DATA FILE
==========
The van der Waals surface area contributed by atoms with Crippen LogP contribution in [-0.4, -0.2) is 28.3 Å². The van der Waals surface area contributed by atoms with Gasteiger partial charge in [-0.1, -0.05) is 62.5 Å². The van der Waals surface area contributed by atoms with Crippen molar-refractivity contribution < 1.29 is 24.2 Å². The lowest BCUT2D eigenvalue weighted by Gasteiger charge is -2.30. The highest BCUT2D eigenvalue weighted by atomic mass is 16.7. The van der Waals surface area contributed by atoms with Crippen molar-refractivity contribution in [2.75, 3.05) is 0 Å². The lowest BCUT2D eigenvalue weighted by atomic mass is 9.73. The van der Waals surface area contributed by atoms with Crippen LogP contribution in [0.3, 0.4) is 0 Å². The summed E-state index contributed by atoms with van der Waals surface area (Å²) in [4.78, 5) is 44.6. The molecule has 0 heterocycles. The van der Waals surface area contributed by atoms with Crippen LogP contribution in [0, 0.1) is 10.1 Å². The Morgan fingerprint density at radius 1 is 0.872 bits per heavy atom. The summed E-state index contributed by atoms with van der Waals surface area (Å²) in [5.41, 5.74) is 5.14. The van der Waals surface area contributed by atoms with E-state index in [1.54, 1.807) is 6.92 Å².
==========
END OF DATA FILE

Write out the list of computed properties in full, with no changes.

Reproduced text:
The van der Waals surface area contributed by atoms with Crippen LogP contribution in [-0.4, -0.2) is 28.3 Å². The van der Waals surface area contributed by atoms with Gasteiger partial charge in [-0.1, -0.05) is 62.5 Å². The van der Waals surface area contributed by atoms with Crippen molar-refractivity contribution < 1.29 is 24.2 Å². The lowest BCUT2D eigenvalue weighted by Gasteiger charge is -2.30. The highest BCUT2D eigenvalue weighted by atomic mass is 16.7. The van der Waals surface area contributed by atoms with Crippen molar-refractivity contribution in [2.75, 3.05) is 0 Å². The lowest BCUT2D eigenvalue weighted by atomic mass is 9.73. The van der Waals surface area contributed by atoms with Crippen LogP contribution in [0.3, 0.4) is 0 Å². The summed E-state index contributed by atoms with van der Waals surface area (Å²) in [4.78, 5) is 44.6. The molecule has 0 heterocycles. The van der Waals surface area contributed by atoms with Crippen LogP contribution in [0, 0.1) is 10.1 Å². The Morgan fingerprint density at radius 1 is 0.872 bits per heavy atom. The summed E-state index contributed by atoms with van der Waals surface area (Å²) in [5.41, 5.74) is 5.14. The van der Waals surface area contributed by atoms with E-state index in [1.54, 1.807) is 6.92 Å².